Crystal Hana Kim: I love this idea and want to steal it immediately, Melissa. I’ve always been drawn to the sea, so the Camargo residency was particularly rejuvenating and productive for me. My family categorizes people into elements—fire, water, earth, wind. Do you do this? I’m a water person; I seek oceans, rivers, ponds wherever I go. I love residencies in rural, remote areas, regardless of whether or not they’re close to water. When I’m at a residency, I can set aside my job and the requirements of daily life for a period of time. I can relinquish myself to my writing, my characters, the world of the novel. Nature stills me while also reminding me of how vibrant and fluid the world around us can be.
Ingrid Rojas Contreras: I have a video recording of an ocean-side cliff being revealed and obscured with fog that I love to look at. Maybe this means I’m a water person too! Or is it air person? Sometimes I look at this video to feel like I’m somewhere else. It helps with writing. Maybe it’s the mental voyage to a far-flung place, far away from the usual things that tug at our attentions, that makes me feel more connected to the page. I love residencies with abandon. Whether they’re in a city or by a beach, they are a prime time to come back to a more body-oriented understanding of the world which in turn makes it possible to take leave of the world and dive into a reality entirely of your own making.
Melissa Scholes Young: Your books share so many themes urgent in the world: migration, immigration, the experience of women in war, cultural crossings. Where did your stories begin?
Crystal Hana Kim: I loved seeing the similarities in our books, Ingrid, especially in the way we explore how girls and women are shaped during times of war. I wonder if our time in Cassis opened a portal between our brains… If You Leave Me started with my family. All four of my grandparents survived the Korean War, as did some of my elder aunts on my father’s side. I grew up hearing a lot about Korea’s history my maternal grandmother, who I’m very close with. Her stories always stayed with me.
Ingrid Rojas Contreras: A portal must have opened! Perhaps it’s the one that brought us together—is it a love of grandmothers and women’s stories? Fruit of the Drunken Tree began for me from personal experience and a life-long interest in how women navigate a territory stacked against them. My family survived the civil conflict in Colombia, but I wanted to explore the privilege of migration—one of my characters has the luck of receiving asylum in the U.S., and the other does not.
Melissa Scholes Young: You each write from multiple points of view but the focus returns often to the experience of witnessing. Tell us about the parallel and intersecting experiences of Chula/Petrona and Haemi//Solee and how their relationships to each other and the violent worlds around them shape their characterization.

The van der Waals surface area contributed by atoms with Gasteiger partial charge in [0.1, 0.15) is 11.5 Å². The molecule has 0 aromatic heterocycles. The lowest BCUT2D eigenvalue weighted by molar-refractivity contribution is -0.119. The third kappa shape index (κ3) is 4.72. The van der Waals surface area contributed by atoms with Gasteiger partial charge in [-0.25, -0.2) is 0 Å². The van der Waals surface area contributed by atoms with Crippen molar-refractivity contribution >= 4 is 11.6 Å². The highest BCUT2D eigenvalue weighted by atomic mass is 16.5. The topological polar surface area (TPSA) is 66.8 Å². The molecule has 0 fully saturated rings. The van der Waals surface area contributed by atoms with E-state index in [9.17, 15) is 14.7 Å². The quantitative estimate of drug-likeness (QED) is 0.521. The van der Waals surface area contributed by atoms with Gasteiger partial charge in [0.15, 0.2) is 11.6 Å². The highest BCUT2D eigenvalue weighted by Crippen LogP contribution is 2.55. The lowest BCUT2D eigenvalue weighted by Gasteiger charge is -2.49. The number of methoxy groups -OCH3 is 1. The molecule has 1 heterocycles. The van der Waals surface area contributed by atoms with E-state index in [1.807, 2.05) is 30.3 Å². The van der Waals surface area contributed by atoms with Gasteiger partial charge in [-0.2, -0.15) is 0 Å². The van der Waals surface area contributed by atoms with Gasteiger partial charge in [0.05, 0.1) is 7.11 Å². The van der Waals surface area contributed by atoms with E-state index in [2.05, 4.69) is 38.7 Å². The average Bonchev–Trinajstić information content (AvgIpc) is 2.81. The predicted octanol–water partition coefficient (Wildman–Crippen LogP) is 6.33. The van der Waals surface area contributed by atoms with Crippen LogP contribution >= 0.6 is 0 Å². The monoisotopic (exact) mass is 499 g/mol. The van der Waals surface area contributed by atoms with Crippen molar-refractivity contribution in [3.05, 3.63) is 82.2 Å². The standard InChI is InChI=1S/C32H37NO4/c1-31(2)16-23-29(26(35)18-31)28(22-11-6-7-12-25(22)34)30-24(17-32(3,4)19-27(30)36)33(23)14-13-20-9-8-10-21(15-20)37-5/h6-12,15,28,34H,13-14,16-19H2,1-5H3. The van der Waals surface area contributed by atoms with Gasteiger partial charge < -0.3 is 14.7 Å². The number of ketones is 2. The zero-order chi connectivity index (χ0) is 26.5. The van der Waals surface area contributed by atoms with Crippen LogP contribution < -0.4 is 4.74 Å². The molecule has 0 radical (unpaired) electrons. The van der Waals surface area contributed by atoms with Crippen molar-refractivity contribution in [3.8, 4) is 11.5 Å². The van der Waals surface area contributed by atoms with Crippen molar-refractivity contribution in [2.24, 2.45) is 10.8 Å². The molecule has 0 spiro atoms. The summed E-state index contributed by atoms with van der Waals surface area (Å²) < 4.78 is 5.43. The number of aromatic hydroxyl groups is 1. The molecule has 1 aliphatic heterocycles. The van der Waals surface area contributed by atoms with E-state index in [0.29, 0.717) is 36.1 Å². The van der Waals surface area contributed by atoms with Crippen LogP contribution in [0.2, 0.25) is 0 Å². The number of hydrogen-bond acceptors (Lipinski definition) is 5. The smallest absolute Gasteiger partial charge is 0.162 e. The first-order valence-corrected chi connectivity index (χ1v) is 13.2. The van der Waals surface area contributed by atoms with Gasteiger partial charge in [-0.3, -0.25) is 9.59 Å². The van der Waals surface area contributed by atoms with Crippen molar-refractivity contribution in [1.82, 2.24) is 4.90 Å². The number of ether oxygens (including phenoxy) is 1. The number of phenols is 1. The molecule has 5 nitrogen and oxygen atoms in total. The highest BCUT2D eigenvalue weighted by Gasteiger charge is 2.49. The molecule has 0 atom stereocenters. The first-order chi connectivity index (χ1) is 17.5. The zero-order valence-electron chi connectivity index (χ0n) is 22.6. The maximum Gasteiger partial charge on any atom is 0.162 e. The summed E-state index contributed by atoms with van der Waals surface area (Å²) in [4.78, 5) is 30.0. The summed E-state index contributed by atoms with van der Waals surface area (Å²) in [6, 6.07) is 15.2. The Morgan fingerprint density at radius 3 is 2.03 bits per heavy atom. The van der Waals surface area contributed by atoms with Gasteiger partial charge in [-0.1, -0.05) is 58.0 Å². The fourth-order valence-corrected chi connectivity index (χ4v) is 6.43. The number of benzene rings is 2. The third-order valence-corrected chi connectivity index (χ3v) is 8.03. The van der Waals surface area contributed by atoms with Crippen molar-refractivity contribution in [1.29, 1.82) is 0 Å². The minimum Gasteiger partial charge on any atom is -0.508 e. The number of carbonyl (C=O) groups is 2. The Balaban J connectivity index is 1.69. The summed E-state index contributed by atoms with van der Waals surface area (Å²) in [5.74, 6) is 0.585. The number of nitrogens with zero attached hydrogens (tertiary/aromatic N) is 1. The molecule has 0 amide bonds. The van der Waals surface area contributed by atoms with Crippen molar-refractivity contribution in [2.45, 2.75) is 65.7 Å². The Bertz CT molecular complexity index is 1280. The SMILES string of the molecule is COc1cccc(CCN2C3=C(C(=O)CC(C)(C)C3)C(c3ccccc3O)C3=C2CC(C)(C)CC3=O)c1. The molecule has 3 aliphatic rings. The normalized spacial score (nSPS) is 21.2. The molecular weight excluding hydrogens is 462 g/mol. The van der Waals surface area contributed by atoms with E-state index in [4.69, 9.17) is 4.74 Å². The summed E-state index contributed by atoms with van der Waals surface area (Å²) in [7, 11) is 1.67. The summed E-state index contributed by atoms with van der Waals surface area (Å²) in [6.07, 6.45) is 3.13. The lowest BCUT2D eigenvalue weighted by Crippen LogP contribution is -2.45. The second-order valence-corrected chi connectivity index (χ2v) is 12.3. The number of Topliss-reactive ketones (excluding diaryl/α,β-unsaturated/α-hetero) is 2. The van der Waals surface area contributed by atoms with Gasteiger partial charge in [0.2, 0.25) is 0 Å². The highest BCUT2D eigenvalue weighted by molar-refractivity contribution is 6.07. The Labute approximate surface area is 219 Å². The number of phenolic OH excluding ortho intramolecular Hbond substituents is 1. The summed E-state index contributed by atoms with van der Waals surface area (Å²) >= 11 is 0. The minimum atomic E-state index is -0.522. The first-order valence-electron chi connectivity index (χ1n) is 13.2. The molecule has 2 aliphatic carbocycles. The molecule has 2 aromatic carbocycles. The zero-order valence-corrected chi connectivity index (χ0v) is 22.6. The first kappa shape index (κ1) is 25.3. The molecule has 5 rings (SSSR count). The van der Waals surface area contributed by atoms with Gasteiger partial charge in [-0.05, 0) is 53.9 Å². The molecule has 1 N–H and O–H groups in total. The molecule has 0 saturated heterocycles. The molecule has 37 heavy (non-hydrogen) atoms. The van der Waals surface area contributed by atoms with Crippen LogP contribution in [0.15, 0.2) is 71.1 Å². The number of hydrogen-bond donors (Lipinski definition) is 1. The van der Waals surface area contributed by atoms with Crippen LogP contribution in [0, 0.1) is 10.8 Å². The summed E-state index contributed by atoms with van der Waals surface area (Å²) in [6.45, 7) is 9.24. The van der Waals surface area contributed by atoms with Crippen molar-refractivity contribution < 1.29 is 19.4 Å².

Crystal Hana Kim: I’m interested in intergenerational trauma, how the effects of violence can reverberate for years. Haemi is a teenager when the Korean War begins, and she is willful, smart, defiant. The conflict’s sudden violence and the social expectations expected of Haemi whittle her down through the years. Solee is Haemi’s daughter, and by writing in first person, I wanted to accomplish a double witnessing. First, Solee witnesses her mother and is often left without a clear understanding of her mother’s seemingly inexplicable actions. Second, I wanted the reader to witness Haemi’s transformation through the eyes of her young daughter, who has not suffered through the war, who has no way to understand the trauma that devastated a whole generation.
Ingrid Rojas Contreras: That’s so fascinating, Crystal. I love the words you use here—double witnessing. I too wanted two characters who loved each other, but could not fully understand the other. In the case of Fruit of the Drunken Tree, Chula’s middle class home shelters her from a reality lived by the rest of Colombia. Petrona, who is a young girl living in guerrilla occupied territory, lives that reality. As I wrote their relationship that begins from an irredeemable place of power (Petrona comes to Chula’s home to work as a nanny), I became aware that they spoke different languages and that their common ground was the love and care they shared for each other. As I dipped into their different points of views, it became clear that this lack of being able to live in the same reality would tear them apart, and by consequence, everybody else around them.
Melissa Scholes Young: You both write from places you think you know and families and cultures you’ve grown up between. I’m sure there was research involved as well. What did you discover that surprised you and how did it change the story?